The JBL Link View was on my radar for a while. I know JBL will try to pack in sound along with the display. We reviewed the Link 20, which also works with Google Assistant, a few months ago and the Link View takes it a step further with the display.
Design and Build
The oval build of the Link View focuses on the audio as much as the display. But as expected the speakers don’t take a backseat to the display on the Link View. The oval-shaped smart display has an 8-inch touch screen with a 5-megapixel camera above it. On the top border, you have the camera cover slider with flat volume buttons right behind it. It’s all black, which is different from the other smart displays I have reviewed. It’s also the biggest of the smart displays.
Experience and Features
You don’t get much in the box of the Link View. Just the speaker, power cord and manual. As expected this is not my first rodeo with a smart display, so setup still remains quick and easy. Open the Google Home app, confirm the code on your phone and the speaker, let it update and done. What I really wanted to test was the sound and the microphone range on the Link View. I think even those who haven’t done the setup or are doing the setup for the first time, won’t have a hard time. The app walks you through it pretty well.
Features: As expected I use the Link View like usual with smart speakers and displays. It’s mostly for calendar and weather. These are the same features I listed in my other reviews. Lately, I am writing more and more things on my calendar so I am always checking back on it. Also, New York weather is extremely indecisive, so asking the smart display for weather updates about 3 times a day is the norm. f course, you can handle other things besides entertainment, you can view your calendar and events ahead of your day, by saying things like “Good Morning”. Evening routines can be activated too by saying “Good Night’. You can set the alarm for the next day, turn off lights, and even have the assistant play nature sounds for you to wake up to. You don’t have to do everything by voice. You can scroll through cards on the screen. You’ll see the weather followed by a calendar card, news card, music card, and more actions. If you swipe from the bottom up, you’ll have the options to adjust the brightness, volume, toggle Do Not Disturb, view/ set alarms, and see device information. If you swipe from the top down, you can view the other Google Devices in your home, or broadcast from one device to the other Google Home devices. After a few weeks of using it in my kitchen and cooking around it, I found it easy to wipe and clean, which is definitely a plus.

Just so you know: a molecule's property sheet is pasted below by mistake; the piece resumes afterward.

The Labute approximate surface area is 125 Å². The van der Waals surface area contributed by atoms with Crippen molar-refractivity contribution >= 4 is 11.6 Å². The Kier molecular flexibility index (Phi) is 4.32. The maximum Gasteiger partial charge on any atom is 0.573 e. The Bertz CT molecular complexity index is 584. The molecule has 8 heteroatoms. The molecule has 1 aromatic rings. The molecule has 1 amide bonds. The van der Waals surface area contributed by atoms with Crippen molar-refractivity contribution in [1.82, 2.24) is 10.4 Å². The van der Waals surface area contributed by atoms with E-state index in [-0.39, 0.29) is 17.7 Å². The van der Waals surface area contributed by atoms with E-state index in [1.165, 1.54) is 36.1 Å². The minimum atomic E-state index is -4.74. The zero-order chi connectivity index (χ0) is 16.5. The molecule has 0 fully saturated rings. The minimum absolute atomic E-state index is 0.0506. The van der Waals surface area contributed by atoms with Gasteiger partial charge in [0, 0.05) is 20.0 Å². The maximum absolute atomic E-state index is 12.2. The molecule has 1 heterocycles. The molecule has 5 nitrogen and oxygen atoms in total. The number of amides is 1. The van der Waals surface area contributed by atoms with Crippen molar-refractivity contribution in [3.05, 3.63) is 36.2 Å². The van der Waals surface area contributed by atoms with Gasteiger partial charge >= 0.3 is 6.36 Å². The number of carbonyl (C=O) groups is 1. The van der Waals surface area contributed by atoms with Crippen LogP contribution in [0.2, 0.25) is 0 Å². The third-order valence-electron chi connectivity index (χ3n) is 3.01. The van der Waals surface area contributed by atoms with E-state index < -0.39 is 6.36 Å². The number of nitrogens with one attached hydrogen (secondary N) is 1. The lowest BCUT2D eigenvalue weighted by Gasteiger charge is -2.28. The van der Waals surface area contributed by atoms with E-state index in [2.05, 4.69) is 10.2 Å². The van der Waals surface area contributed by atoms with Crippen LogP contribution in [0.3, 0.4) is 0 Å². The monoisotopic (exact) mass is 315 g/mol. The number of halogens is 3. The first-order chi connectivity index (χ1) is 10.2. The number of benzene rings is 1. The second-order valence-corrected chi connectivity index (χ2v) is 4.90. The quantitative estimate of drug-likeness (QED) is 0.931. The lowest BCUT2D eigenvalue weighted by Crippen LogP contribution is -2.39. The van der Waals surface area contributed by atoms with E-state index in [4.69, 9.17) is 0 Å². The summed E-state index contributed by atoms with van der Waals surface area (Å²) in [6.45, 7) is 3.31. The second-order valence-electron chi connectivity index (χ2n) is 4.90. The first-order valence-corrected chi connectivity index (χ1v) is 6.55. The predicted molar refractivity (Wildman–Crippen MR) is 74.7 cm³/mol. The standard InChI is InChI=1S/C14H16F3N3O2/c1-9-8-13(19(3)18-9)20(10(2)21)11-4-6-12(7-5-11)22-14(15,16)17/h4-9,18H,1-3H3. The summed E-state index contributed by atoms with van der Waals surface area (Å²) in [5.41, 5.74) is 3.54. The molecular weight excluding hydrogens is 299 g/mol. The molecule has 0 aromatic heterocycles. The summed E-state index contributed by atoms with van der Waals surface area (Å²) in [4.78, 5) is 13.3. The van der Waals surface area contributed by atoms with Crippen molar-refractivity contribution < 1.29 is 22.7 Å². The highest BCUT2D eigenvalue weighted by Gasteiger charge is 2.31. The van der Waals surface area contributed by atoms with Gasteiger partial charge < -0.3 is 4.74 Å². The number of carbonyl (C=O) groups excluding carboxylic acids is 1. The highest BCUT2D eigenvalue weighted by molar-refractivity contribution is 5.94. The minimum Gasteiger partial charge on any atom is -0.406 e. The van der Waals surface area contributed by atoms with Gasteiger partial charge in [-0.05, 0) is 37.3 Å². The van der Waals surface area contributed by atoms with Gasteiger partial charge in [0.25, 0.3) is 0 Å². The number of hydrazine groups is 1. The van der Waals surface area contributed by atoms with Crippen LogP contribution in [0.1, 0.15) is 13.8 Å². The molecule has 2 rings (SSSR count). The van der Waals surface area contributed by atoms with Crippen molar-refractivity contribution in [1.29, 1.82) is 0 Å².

Sound: As expected, big speakers, big sound. The Link View can get very loud, so I’ve been using it to jam out more and more. JBL comes through with a rich loud sound. It works well for me in my small kitchen since I only had a small smart speaker there. JBL shines here as they are a speaker company first
You have choices on which smart display to get. The Link View is the most expensive out of them. If the sound is as important as the display, the Link View is for you. If you’re trying to keep it small and have a color option, you will enjoy the Home Hub display from Google. You’ll feel it in the price difference, as the Link View ranges from $199 to $249 and the Home Hub and Lenovo Smart Display range from $99 to $149 with sales.